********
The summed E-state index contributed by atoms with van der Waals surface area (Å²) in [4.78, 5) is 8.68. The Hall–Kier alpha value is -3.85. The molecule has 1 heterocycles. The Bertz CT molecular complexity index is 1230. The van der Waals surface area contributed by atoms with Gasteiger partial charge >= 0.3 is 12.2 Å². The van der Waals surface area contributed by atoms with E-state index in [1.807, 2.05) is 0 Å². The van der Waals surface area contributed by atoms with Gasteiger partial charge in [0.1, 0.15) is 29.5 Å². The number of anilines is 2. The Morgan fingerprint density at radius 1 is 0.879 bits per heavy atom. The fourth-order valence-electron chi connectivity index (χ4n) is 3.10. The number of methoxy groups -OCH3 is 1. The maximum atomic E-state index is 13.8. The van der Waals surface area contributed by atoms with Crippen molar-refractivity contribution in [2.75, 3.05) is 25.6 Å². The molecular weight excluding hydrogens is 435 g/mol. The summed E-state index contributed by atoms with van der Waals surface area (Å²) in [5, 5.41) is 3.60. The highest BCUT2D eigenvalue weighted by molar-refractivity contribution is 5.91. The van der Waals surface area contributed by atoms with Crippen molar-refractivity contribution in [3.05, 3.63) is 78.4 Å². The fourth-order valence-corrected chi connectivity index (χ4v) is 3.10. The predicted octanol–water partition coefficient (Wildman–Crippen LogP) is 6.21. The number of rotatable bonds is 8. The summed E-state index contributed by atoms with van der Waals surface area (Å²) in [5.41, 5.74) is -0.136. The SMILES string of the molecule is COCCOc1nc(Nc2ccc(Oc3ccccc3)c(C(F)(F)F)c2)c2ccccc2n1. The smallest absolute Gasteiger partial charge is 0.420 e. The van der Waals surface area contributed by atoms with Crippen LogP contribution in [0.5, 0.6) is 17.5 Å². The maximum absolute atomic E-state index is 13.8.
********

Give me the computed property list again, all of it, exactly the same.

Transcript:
The summed E-state index contributed by atoms with van der Waals surface area (Å²) in [4.78, 5) is 8.68. The Hall–Kier alpha value is -3.85. The molecule has 1 heterocycles. The Bertz CT molecular complexity index is 1230. The van der Waals surface area contributed by atoms with Gasteiger partial charge >= 0.3 is 12.2 Å². The van der Waals surface area contributed by atoms with E-state index in [1.807, 2.05) is 0 Å². The van der Waals surface area contributed by atoms with Gasteiger partial charge in [0.1, 0.15) is 29.5 Å². The number of anilines is 2. The Morgan fingerprint density at radius 1 is 0.879 bits per heavy atom. The fourth-order valence-electron chi connectivity index (χ4n) is 3.10. The number of methoxy groups -OCH3 is 1. The maximum atomic E-state index is 13.8. The van der Waals surface area contributed by atoms with Crippen molar-refractivity contribution in [2.75, 3.05) is 25.6 Å². The molecular weight excluding hydrogens is 435 g/mol. The summed E-state index contributed by atoms with van der Waals surface area (Å²) in [5, 5.41) is 3.60. The highest BCUT2D eigenvalue weighted by molar-refractivity contribution is 5.91. The van der Waals surface area contributed by atoms with Crippen molar-refractivity contribution in [3.05, 3.63) is 78.4 Å². The fourth-order valence-corrected chi connectivity index (χ4v) is 3.10. The predicted octanol–water partition coefficient (Wildman–Crippen LogP) is 6.21. The number of rotatable bonds is 8. The summed E-state index contributed by atoms with van der Waals surface area (Å²) in [5.41, 5.74) is -0.136. The SMILES string of the molecule is COCCOc1nc(Nc2ccc(Oc3ccccc3)c(C(F)(F)F)c2)c2ccccc2n1. The smallest absolute Gasteiger partial charge is 0.420 e. The van der Waals surface area contributed by atoms with Crippen LogP contribution in [0.5, 0.6) is 17.5 Å². The maximum absolute atomic E-state index is 13.8.